Thursday, 16 August 2012

Whimsy and the City!

Dearest Readers, 
I have just returned from a city break in NYC! Whilst you are all aware my poison is (generally speaking) cake, I felt that I simply must take a break whilst on holiday and enter the alcoholic equivalent of baking: cocktails. As I explained to one exceptionally polite bartender, making a cocktail is rather like baking a cake:- if the ingredients are not in full proportion then the cake/drink won't taste quite right. Seeing as NYC is the ultimate cocktail-capital I felt it my duty to bring you tales of three secret cocktail bars where the drinks are up there with the finest of cakes...

1. PDT
Part of the thrill of the NYC cocktail scene is that each bar seems to come with either a secret entrance, a hidden door, or it's own speciality that enables it to stand out from the crowd. These are not your average British drinking spots, nor are they treated as such by the patrons. PDT (full name 'Please Don't Tell')  is situated on the effortlessly hip St Mark's Place in Manhattan's Lower East Side. (I intend to LIVE in the Lower East Side one day.) To enter PDT you must first pick up the courage to go into a slightly sunken 'gourmet' hot dog shop called 'Crif Dogs':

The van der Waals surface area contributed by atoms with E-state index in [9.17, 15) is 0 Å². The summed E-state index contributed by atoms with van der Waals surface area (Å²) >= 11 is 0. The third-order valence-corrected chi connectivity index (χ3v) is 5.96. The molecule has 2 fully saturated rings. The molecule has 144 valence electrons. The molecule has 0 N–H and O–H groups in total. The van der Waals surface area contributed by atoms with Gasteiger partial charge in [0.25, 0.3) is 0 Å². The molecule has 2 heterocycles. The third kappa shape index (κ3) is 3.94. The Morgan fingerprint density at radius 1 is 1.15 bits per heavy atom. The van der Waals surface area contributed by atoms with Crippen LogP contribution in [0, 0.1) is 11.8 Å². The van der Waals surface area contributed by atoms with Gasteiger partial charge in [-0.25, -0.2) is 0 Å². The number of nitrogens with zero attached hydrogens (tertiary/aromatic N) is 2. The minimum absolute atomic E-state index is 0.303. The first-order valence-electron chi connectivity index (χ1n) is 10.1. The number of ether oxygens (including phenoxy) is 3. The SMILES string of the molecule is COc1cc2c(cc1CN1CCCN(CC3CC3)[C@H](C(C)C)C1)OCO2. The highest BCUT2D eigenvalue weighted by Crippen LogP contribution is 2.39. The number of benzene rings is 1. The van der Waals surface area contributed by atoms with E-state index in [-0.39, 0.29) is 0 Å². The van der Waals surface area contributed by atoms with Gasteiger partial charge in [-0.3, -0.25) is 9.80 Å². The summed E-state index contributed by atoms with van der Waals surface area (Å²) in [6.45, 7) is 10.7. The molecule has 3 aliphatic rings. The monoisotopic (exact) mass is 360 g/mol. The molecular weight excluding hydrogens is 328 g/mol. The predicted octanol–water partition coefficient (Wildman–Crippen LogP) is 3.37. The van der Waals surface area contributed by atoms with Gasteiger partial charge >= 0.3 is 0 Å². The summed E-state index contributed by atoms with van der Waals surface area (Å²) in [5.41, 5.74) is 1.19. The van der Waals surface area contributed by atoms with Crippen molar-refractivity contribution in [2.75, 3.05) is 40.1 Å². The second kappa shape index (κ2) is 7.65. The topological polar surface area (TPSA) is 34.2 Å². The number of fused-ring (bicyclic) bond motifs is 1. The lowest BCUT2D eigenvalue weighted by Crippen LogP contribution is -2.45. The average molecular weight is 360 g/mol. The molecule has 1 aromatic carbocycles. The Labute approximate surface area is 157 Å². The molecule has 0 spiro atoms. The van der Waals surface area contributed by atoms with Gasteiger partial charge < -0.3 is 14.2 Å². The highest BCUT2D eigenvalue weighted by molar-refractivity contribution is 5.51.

Once inside 'Crif Dogs', the fun begins! On your left as you enter the restaurant you will see a wooden phone booth...step inside and all is revealed. A hand-written note invites you to dial PDT on the phone and then you await your reception from an immaculately groomed gentleman in a perfect three piece suit with slicked down, side-parted hair. I couldn't possibly tell you any more than that or it would ruin the surprise on entry, but  - traveller's tip ahoy - it really is advisable to book a table (by phoning from 3pm on the day you wish to go) otherwise you have to join the 'walk in' queue from 6pm and most people leave disappointed...